Erola Palau Pinyana
Academic Coordinator of the Sustainability Observatory
Researcher of the Chair in Dignified & Sustainable Housing
In Spain, more than 4.6 million people do not have sufficient heating in winter. A situation that, according to the World Health Organization, represents a 30% increase in mortality. This situation arises due to socioeconomic reasons and because of the large number of buildings that do not meet energy efficiency requirements and which do not have adequate facilities for maintaining the temperature during cold periods.
To prevent this figure from rising in the coming years, one of the important goals for this decade is to promote housing in good condition. This is made explicit by the United Nations, through the 2030 Agenda for Sustainable Development, and by the European Commission with the European Green Deal, the Next Generation EU recovery plan, and the various political commitments that call on states to implement it. These are directives that require the renovation of the built-up area and oblige compliance with requirements regarding energy efficiency, accessibility, habitability, inclusion, and social cohesion, among others.
In Spain, more than 4.6 million people do not have sufficient heating in winter due to the lack of compliance with energy efficiency requirements in many buildings
In Spain and Catalonia, the trend in real estate is also focused on regenerating urban areas and rehabilitating buildings. A change of focus with respect to the previous model is evidenced by initiatives such as the Spanish Urban Agenda, the Law on Climate Change and Energy Transition, or the revised text of the Law and Land and Urban Rehabilitation.
There is a global inclination to promote energy efficiency and rehabilitation, with buildings (especially in poor condition) being key spaces for intervention to transform the economy towards triple sustainability: social, environmental, and economic.
At the social level, there is a direct relationship between people who suffer from poor socioeconomic conditions (and who, consequently, live in homes in poor conditions), health problems and life expectancy. The main reason for this coincidence is that socially and economically vulnerable people living in buildings of poor construction quality are exposed to inadequate temperatures for long periods of time, which reduces habitability and comfort, and increases the mortality rate.
In addition, housing rehabilitation can improve accessibility for people with reduced mobility. Other social objectives that can be achieved by urban rehabilitation include:
In the environmental dimension, studies point to retrofitting buildings to have lower energy consumption and greenhouse gas emissions. Research often calls for energy efficiency by reducing the amount of energy needed In the environmental dimension, studies point to retrofitting buildings to have lower energy consumption and greenhouse gas emissions. Research often calls for energy efficiency by reducing the amount of energy needed
Best practices focus mainly on the installation of good insulation so that the building uses less heating and cooling energy to maintain a comfortable temperature throughout the year, as well as improving thermal and lighting installations, which are responsible for most of the energy consumption. Additionally, other good practices integrate the use of clean and renewable energy such as solar, biomass, or geothermal energy.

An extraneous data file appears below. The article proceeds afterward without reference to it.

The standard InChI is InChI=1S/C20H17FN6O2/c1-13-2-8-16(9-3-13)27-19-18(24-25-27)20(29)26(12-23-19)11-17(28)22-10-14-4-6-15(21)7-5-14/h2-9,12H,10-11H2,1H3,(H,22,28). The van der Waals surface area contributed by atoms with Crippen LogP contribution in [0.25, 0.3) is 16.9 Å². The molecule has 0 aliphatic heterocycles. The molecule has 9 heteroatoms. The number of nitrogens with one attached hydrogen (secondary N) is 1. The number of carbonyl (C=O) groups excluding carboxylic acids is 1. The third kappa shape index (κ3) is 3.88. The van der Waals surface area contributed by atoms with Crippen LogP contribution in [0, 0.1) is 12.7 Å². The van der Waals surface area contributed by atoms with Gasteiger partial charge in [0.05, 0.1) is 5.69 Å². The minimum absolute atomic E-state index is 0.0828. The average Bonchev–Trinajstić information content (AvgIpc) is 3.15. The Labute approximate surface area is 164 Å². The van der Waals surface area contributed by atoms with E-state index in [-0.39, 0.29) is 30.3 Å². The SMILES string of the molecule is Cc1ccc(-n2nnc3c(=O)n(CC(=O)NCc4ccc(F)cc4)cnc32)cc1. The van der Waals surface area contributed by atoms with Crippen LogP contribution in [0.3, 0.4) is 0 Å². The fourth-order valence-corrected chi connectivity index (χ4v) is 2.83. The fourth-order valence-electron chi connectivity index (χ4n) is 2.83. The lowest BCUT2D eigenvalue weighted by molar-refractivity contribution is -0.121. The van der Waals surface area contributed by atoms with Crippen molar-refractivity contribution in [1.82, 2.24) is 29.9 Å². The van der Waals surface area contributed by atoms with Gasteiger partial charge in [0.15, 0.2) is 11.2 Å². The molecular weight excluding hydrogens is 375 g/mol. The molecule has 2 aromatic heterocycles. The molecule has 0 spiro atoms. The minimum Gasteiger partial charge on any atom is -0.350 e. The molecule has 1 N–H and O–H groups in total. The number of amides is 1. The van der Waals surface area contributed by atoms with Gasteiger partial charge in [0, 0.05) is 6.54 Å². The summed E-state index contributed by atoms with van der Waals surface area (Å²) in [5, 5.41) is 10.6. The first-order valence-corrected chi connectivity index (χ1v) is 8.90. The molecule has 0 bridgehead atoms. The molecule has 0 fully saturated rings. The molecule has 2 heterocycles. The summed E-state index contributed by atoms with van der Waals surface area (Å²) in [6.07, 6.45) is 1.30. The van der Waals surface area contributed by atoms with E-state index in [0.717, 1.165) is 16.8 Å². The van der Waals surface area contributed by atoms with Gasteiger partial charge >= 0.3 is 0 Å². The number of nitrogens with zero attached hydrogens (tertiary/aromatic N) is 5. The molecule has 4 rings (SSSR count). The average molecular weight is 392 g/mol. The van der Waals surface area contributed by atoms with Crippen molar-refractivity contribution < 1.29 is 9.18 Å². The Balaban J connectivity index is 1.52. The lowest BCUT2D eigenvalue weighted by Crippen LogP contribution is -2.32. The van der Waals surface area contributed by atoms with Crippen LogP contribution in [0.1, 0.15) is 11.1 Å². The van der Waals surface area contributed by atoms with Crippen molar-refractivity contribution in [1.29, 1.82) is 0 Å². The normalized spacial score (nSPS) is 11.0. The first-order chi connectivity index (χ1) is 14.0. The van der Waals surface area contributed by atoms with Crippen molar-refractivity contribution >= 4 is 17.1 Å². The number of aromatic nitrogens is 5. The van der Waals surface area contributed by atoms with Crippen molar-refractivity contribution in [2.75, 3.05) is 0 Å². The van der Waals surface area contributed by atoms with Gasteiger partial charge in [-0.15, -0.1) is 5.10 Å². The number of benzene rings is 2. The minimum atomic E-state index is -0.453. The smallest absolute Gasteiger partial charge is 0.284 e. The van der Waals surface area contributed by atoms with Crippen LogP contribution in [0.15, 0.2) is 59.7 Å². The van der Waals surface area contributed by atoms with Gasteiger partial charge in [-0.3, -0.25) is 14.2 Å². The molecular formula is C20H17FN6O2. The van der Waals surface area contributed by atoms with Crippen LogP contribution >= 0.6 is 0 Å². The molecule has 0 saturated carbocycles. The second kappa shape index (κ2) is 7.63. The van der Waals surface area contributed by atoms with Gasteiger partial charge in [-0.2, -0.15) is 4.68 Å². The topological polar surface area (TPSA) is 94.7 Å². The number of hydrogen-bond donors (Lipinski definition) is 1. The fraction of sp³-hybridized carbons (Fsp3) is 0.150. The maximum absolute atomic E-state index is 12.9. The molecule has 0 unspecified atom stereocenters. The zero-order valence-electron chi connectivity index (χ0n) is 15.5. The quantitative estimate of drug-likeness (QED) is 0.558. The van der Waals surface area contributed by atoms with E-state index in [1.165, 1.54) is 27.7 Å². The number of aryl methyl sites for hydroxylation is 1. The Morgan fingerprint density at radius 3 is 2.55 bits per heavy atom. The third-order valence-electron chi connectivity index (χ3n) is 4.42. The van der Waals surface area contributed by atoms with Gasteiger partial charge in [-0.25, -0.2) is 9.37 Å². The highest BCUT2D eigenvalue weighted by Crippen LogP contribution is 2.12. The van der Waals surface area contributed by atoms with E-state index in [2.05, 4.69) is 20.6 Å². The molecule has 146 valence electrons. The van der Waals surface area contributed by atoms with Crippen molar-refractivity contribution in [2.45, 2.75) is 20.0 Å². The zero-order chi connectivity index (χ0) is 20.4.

On the other hand, during the process of building rehabilitation the materials used need to be sustainable and come from suppliers that offer traceability and proven quality. At the same time, waste must be reused whenever possible and recycled correctly.
Preventing negative health effects through housing rehabilitation also reduces costs for state and local public health services
Finally, in the urban regeneration sector, the economic impact can be considered, with special emphasis on the value of housing and job creation. Housing rehabilitation interventions result in significant increase in the value of properties due to reduced maintenance and energy consumption costs and more efficient management of resources. For residents, it can mean significant financial savings, and for homeowners, it increases the sale or rental value.
As a result of the prevention of negative health effects, retrofitting also means lower health costs for local and state public health services. Also for administrations, urban rehabilitation brings economic benefits, as it can increase the Real Estate Tax (IBI) of the renovated area.
Preventing negative health effects through renovation also means lower health costs for local and state public health services. There are also benefits for administrations, as they can increase the Real Estate Tax of the renovated area.
Building renovation promotes job creation and is an opportunity for the growth of quality employment, one of the engines with the greatest personal and social potential
In addition, the renovation of buildings fosters job creation and represents an opportunity for the growth of stable, quality employment, one of the engines with the greatest potential for personal and social transformation. In fact, neighborhoods that are rehabilitated also foster innovation and see a revival in their economy, especially in the form of an increase in quality business.
The use of systems to measure the social impact generated by urban rehabilitation interventions is a common practice in countries such as the United States, the United Kingdom, and Israel. These techniques make it possible to quantify the impact on the well-being of people living in the rehabilitated buildings and to collect information on their impact on sustainability and energy efficiency, as well as to measure the economic impact generated in the rehabilitated neighborhoods.